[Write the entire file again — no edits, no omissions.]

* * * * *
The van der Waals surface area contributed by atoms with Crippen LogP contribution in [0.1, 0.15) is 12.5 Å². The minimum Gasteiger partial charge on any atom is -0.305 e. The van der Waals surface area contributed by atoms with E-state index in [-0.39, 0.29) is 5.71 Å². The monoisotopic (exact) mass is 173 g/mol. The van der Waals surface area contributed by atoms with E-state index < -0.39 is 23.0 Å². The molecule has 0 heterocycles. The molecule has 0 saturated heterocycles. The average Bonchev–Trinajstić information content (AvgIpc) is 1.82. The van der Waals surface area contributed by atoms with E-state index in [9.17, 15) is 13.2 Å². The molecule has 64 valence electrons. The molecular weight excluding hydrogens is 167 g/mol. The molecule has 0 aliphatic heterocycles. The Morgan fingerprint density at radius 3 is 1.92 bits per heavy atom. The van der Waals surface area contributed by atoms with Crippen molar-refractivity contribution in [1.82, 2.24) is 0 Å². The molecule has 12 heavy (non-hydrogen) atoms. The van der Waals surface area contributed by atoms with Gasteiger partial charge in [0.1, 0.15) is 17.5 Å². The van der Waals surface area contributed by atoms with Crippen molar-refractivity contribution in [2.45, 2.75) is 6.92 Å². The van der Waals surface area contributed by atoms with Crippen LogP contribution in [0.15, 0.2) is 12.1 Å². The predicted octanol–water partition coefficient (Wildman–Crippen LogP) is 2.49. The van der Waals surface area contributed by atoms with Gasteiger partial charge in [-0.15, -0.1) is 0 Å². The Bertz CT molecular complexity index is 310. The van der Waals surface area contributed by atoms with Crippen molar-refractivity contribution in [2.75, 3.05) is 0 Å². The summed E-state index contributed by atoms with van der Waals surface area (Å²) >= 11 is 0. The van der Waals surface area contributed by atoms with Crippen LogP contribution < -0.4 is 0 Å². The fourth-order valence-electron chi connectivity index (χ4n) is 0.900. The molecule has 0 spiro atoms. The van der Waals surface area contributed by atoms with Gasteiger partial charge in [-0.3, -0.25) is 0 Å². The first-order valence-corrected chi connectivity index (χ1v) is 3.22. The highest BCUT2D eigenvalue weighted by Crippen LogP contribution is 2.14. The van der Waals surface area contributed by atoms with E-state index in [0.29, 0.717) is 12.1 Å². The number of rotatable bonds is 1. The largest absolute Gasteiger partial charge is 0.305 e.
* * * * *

The van der Waals surface area contributed by atoms with Crippen LogP contribution in [0.1, 0.15) is 12.5 Å². The minimum Gasteiger partial charge on any atom is -0.305 e. The van der Waals surface area contributed by atoms with E-state index in [-0.39, 0.29) is 5.71 Å². The monoisotopic (exact) mass is 173 g/mol. The van der Waals surface area contributed by atoms with E-state index < -0.39 is 23.0 Å². The molecule has 0 heterocycles. The molecule has 0 saturated heterocycles. The average Bonchev–Trinajstić information content (AvgIpc) is 1.82. The van der Waals surface area contributed by atoms with E-state index in [9.17, 15) is 13.2 Å². The molecule has 64 valence electrons. The molecular weight excluding hydrogens is 167 g/mol. The molecule has 0 aliphatic heterocycles. The Morgan fingerprint density at radius 3 is 1.92 bits per heavy atom. The van der Waals surface area contributed by atoms with Crippen molar-refractivity contribution in [1.82, 2.24) is 0 Å². The molecule has 12 heavy (non-hydrogen) atoms. The van der Waals surface area contributed by atoms with Gasteiger partial charge in [0.1, 0.15) is 17.5 Å². The van der Waals surface area contributed by atoms with Crippen molar-refractivity contribution in [2.45, 2.75) is 6.92 Å². The van der Waals surface area contributed by atoms with Crippen LogP contribution in [0.15, 0.2) is 12.1 Å². The predicted octanol–water partition coefficient (Wildman–Crippen LogP) is 2.49. The van der Waals surface area contributed by atoms with Gasteiger partial charge in [-0.15, -0.1) is 0 Å². The Bertz CT molecular complexity index is 310. The van der Waals surface area contributed by atoms with Crippen molar-refractivity contribution in [2.75, 3.05) is 0 Å². The summed E-state index contributed by atoms with van der Waals surface area (Å²) >= 11 is 0. The van der Waals surface area contributed by atoms with Crippen LogP contribution < -0.4 is 0 Å². The fourth-order valence-electron chi connectivity index (χ4n) is 0.900. The molecule has 0 spiro atoms. The van der Waals surface area contributed by atoms with Gasteiger partial charge in [-0.3, -0.25) is 0 Å². The first-order valence-corrected chi connectivity index (χ1v) is 3.22. The highest BCUT2D eigenvalue weighted by Crippen LogP contribution is 2.14. The van der Waals surface area contributed by atoms with E-state index in [0.29, 0.717) is 12.1 Å². The number of rotatable bonds is 1. The largest absolute Gasteiger partial charge is 0.305 e.